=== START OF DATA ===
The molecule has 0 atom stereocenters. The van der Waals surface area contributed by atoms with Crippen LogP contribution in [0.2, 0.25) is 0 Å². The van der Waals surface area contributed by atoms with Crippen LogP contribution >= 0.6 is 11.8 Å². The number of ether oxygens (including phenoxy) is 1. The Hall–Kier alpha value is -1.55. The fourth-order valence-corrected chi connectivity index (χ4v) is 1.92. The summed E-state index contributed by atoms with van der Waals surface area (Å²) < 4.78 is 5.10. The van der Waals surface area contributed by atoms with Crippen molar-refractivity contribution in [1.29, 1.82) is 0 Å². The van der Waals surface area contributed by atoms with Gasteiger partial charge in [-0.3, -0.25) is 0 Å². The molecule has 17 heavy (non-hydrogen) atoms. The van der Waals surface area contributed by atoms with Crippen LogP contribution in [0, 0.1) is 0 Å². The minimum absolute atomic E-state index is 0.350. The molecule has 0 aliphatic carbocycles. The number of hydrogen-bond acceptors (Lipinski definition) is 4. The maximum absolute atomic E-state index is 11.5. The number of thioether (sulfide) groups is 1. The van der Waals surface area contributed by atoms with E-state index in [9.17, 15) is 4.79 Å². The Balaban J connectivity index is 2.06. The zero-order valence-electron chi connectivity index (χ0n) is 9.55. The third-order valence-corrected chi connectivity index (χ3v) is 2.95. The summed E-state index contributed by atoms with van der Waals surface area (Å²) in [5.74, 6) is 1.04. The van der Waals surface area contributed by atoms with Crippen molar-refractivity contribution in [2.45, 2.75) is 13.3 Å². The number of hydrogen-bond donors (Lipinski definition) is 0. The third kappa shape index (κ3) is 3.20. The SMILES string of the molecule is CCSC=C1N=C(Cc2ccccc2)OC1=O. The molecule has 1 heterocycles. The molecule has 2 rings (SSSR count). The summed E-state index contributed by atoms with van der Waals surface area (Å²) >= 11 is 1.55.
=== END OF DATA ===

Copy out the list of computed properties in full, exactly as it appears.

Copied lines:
The molecule has 0 atom stereocenters. The van der Waals surface area contributed by atoms with Crippen LogP contribution in [0.2, 0.25) is 0 Å². The van der Waals surface area contributed by atoms with Crippen LogP contribution >= 0.6 is 11.8 Å². The number of ether oxygens (including phenoxy) is 1. The Hall–Kier alpha value is -1.55. The fourth-order valence-corrected chi connectivity index (χ4v) is 1.92. The summed E-state index contributed by atoms with van der Waals surface area (Å²) < 4.78 is 5.10. The van der Waals surface area contributed by atoms with Crippen molar-refractivity contribution in [1.29, 1.82) is 0 Å². The van der Waals surface area contributed by atoms with Gasteiger partial charge in [-0.3, -0.25) is 0 Å². The molecule has 17 heavy (non-hydrogen) atoms. The van der Waals surface area contributed by atoms with Crippen LogP contribution in [0, 0.1) is 0 Å². The minimum absolute atomic E-state index is 0.350. The molecule has 0 aliphatic carbocycles. The number of hydrogen-bond acceptors (Lipinski definition) is 4. The maximum absolute atomic E-state index is 11.5. The number of thioether (sulfide) groups is 1. The van der Waals surface area contributed by atoms with E-state index in [9.17, 15) is 4.79 Å². The Balaban J connectivity index is 2.06. The zero-order valence-electron chi connectivity index (χ0n) is 9.55. The third-order valence-corrected chi connectivity index (χ3v) is 2.95. The summed E-state index contributed by atoms with van der Waals surface area (Å²) in [5.74, 6) is 1.04. The van der Waals surface area contributed by atoms with Crippen molar-refractivity contribution in [2.45, 2.75) is 13.3 Å². The number of hydrogen-bond donors (Lipinski definition) is 0. The third kappa shape index (κ3) is 3.20. The SMILES string of the molecule is CCSC=C1N=C(Cc2ccccc2)OC1=O. The molecule has 1 heterocycles. The molecule has 2 rings (SSSR count). The summed E-state index contributed by atoms with van der Waals surface area (Å²) >= 11 is 1.55.